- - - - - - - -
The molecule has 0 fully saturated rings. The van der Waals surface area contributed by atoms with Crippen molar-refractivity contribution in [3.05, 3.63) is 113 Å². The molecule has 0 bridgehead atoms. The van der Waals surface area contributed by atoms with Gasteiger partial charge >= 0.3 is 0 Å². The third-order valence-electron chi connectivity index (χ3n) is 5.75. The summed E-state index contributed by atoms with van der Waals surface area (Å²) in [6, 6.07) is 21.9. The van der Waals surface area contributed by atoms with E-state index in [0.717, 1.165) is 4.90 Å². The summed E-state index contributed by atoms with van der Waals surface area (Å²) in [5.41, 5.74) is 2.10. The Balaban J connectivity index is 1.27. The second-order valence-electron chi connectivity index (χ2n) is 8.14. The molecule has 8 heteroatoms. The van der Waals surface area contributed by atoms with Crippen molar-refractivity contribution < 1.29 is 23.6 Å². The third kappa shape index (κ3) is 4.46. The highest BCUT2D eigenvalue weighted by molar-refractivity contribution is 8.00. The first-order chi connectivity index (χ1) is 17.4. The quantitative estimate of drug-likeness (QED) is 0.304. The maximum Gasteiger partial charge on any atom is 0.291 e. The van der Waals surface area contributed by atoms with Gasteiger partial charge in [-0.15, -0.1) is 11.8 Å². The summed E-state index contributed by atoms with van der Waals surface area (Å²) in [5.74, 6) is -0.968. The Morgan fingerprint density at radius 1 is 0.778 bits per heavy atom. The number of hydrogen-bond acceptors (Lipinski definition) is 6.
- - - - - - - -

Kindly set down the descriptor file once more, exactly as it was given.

The molecule has 0 fully saturated rings. The van der Waals surface area contributed by atoms with Crippen molar-refractivity contribution in [3.05, 3.63) is 113 Å². The molecule has 0 bridgehead atoms. The van der Waals surface area contributed by atoms with Gasteiger partial charge >= 0.3 is 0 Å². The third-order valence-electron chi connectivity index (χ3n) is 5.75. The summed E-state index contributed by atoms with van der Waals surface area (Å²) in [6, 6.07) is 21.9. The van der Waals surface area contributed by atoms with E-state index in [0.717, 1.165) is 4.90 Å². The summed E-state index contributed by atoms with van der Waals surface area (Å²) in [5.41, 5.74) is 2.10. The Balaban J connectivity index is 1.27. The second-order valence-electron chi connectivity index (χ2n) is 8.14. The molecule has 8 heteroatoms. The van der Waals surface area contributed by atoms with Crippen molar-refractivity contribution < 1.29 is 23.6 Å². The third kappa shape index (κ3) is 4.46. The highest BCUT2D eigenvalue weighted by molar-refractivity contribution is 8.00. The first-order chi connectivity index (χ1) is 17.4. The quantitative estimate of drug-likeness (QED) is 0.304. The maximum Gasteiger partial charge on any atom is 0.291 e. The van der Waals surface area contributed by atoms with Gasteiger partial charge in [-0.15, -0.1) is 11.8 Å². The summed E-state index contributed by atoms with van der Waals surface area (Å²) in [5.74, 6) is -0.968. The Morgan fingerprint density at radius 1 is 0.778 bits per heavy atom. The number of hydrogen-bond acceptors (Lipinski definition) is 6.